Will Trans Pennine Electrification run to time?
Completion of Trans Pennine electrification, scheduled for December 2018, might be late.
The news emerged following a recent ORR ruling against an application from open access operator GNWR. The company wants to run services on the West Coast Main Line between London, Leeds and Blackpool (and 15 intermediate stations).
The ORR judgment noted: “The original 2018 completion date for (Trans Pennine) electrification is now unlikely to be deliverable and there are uncertainties around the scope, timing and cost of the project still to be resolved. We discussed the key issues with GNWR and Network Rail. Network Rail confirmed that there were issues with the deliverability of the project that would be clarified over the next 12 weeks (ie Q1 2015).”
GNWR (Great North Western Railway) is a subsidiary of Arriva-owned Alliance Rail Holdings Ltd: It applied for firm rights to run six daily off-peak return trips from London Queens Park to Blackpool North from May 2017, and for the same number of trains to Leeds, via Crewe, Manchester Victoria and Huddersfield, from December 2018. GNWR also applied for contingent rights to run between Queen’s Park and London Euston (to meet uncertainty caused by HS2).
Network Rail supported the application; eight new six car Pendolino sets would have provided the service, and it was to have run till 2027.
However, the ORR ruled the GNWR application had failed to meet its crucial NPA (not primarily abstractive) test of 0.3 to 1: “We would not be expected to approve applications that did not generate at least 30p of new revenue for every £1 abstracted from existing services.”
The NPA is a complicated five stage process involving MOIRA and other complex forecasting modelling techniques; GNWR submitted a base timetable in July 2014 and a revised one in November 2014. But none of the permutations tested met the NPA threshold; the results ranged between 0.16, 0.25 and 0.28.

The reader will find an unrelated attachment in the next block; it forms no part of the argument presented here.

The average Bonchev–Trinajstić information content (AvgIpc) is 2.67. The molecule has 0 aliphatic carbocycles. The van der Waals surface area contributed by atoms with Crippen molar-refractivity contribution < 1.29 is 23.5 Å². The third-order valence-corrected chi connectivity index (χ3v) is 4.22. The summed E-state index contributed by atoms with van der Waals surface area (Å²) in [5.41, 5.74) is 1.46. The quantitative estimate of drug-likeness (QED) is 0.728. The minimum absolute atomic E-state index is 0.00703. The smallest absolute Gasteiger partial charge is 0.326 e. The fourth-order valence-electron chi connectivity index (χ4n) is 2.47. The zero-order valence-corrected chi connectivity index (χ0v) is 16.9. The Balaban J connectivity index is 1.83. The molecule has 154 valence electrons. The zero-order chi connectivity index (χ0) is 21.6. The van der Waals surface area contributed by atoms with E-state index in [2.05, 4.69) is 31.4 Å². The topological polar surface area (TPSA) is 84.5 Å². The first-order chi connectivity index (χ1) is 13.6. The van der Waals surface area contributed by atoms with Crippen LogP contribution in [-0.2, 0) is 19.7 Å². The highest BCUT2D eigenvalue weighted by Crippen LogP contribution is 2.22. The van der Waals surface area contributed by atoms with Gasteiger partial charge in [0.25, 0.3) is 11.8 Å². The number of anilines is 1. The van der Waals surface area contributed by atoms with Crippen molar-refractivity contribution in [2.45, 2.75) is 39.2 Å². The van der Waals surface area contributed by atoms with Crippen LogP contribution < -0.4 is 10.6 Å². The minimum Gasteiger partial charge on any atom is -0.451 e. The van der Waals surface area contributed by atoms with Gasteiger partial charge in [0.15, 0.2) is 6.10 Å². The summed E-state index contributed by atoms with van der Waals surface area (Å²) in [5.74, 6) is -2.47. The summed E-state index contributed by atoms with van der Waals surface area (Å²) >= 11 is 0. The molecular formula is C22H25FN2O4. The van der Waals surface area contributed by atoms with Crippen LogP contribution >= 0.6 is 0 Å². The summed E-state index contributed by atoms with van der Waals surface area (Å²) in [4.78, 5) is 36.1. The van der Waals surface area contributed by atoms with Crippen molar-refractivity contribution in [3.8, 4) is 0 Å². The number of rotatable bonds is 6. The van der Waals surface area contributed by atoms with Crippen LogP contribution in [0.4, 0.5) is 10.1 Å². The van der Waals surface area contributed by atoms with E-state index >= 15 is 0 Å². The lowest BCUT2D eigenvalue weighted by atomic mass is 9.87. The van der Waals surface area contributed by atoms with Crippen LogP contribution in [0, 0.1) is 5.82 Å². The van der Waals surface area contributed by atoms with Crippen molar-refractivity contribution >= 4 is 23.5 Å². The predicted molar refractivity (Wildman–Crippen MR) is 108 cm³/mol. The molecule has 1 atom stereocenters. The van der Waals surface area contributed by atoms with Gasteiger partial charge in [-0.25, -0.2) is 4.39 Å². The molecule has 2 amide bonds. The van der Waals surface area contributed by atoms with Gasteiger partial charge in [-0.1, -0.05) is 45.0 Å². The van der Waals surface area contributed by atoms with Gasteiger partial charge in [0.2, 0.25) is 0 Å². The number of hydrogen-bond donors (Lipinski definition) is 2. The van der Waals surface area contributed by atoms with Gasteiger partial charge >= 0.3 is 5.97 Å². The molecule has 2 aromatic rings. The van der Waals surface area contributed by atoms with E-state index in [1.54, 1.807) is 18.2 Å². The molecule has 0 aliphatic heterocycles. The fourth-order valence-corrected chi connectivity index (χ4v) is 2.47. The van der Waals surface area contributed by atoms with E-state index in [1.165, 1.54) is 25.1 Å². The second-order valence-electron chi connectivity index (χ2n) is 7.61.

“GNWR would need to generate an additional 140 passengers per day (based on its baseline timetable) and 35 additional passengers (based on its revised timetable), each paying a return fare of around £70 to bring the NPA ratio midpoint to 0.3,” the ORR argued.
“The ORR is supportive in principle of open access, which reflects our duty to promote competition. But we must also consider our other duties, including having regard to the funds available to the Secretary of State in relation to railways…
“The DfT told us it was concerned that GNWR’s proposed services would undermine the business case for expanded Trans Pennine investments it was now considering with Network Rail. In particular, it suggested the benefit: cost ratio of the wider project might fall from 2.12 to between 1.34 to 1.4 were GNWR to run services between London and Leeds rather than a DfT franchisee running an alternative service between Manchester and York. Our analysis shows GNWR services would abstract revenue from franchised services (mainly Virgin Trains, Northern and Trans Pennine Express). In all estimates, over half of the abstraction would come from Virgin Trains.”